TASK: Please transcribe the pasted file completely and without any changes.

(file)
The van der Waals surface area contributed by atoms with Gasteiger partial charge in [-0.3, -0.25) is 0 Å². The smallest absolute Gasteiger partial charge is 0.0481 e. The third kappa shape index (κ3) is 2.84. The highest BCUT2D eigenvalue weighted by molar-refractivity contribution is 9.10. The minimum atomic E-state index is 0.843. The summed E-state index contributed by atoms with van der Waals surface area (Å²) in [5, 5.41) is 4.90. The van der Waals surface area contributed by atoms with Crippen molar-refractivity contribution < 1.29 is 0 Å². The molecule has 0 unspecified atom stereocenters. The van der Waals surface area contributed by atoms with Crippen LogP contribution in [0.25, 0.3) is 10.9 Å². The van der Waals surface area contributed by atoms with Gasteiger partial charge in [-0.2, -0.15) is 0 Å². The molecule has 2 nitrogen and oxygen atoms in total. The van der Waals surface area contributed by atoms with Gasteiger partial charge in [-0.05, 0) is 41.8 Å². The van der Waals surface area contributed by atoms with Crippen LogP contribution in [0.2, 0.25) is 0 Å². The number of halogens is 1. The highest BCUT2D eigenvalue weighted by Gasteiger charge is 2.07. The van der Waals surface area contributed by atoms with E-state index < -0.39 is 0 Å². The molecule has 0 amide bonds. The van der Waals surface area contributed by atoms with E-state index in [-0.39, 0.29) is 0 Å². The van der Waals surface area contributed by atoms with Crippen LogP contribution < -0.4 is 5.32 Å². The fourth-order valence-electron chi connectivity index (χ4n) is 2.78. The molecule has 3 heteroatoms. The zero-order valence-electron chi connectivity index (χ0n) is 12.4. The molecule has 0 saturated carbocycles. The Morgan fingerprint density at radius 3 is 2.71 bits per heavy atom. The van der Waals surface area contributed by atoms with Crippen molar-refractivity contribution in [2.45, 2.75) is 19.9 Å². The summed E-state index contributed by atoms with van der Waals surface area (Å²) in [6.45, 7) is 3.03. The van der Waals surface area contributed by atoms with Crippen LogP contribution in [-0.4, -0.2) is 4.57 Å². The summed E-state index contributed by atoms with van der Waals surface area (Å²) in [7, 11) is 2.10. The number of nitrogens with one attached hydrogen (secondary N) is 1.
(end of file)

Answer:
The van der Waals surface area contributed by atoms with Gasteiger partial charge in [-0.3, -0.25) is 0 Å². The smallest absolute Gasteiger partial charge is 0.0481 e. The third kappa shape index (κ3) is 2.84. The highest BCUT2D eigenvalue weighted by molar-refractivity contribution is 9.10. The minimum atomic E-state index is 0.843. The summed E-state index contributed by atoms with van der Waals surface area (Å²) in [5, 5.41) is 4.90. The van der Waals surface area contributed by atoms with Crippen molar-refractivity contribution < 1.29 is 0 Å². The molecule has 0 unspecified atom stereocenters. The van der Waals surface area contributed by atoms with Crippen LogP contribution in [0.25, 0.3) is 10.9 Å². The van der Waals surface area contributed by atoms with Gasteiger partial charge in [-0.2, -0.15) is 0 Å². The molecule has 2 nitrogen and oxygen atoms in total. The van der Waals surface area contributed by atoms with Gasteiger partial charge in [-0.05, 0) is 41.8 Å². The van der Waals surface area contributed by atoms with Crippen LogP contribution in [0.2, 0.25) is 0 Å². The number of halogens is 1. The highest BCUT2D eigenvalue weighted by Gasteiger charge is 2.07. The van der Waals surface area contributed by atoms with E-state index < -0.39 is 0 Å². The molecule has 0 amide bonds. The van der Waals surface area contributed by atoms with E-state index in [-0.39, 0.29) is 0 Å². The van der Waals surface area contributed by atoms with Crippen LogP contribution < -0.4 is 5.32 Å². The fourth-order valence-electron chi connectivity index (χ4n) is 2.78. The molecule has 3 heteroatoms. The zero-order valence-electron chi connectivity index (χ0n) is 12.4. The molecule has 0 saturated carbocycles. The Morgan fingerprint density at radius 3 is 2.71 bits per heavy atom. The van der Waals surface area contributed by atoms with Crippen molar-refractivity contribution in [2.45, 2.75) is 19.9 Å². The summed E-state index contributed by atoms with van der Waals surface area (Å²) in [6.45, 7) is 3.03. The van der Waals surface area contributed by atoms with Crippen LogP contribution in [-0.4, -0.2) is 4.57 Å². The summed E-state index contributed by atoms with van der Waals surface area (Å²) in [7, 11) is 2.10. The number of nitrogens with one attached hydrogen (secondary N) is 1.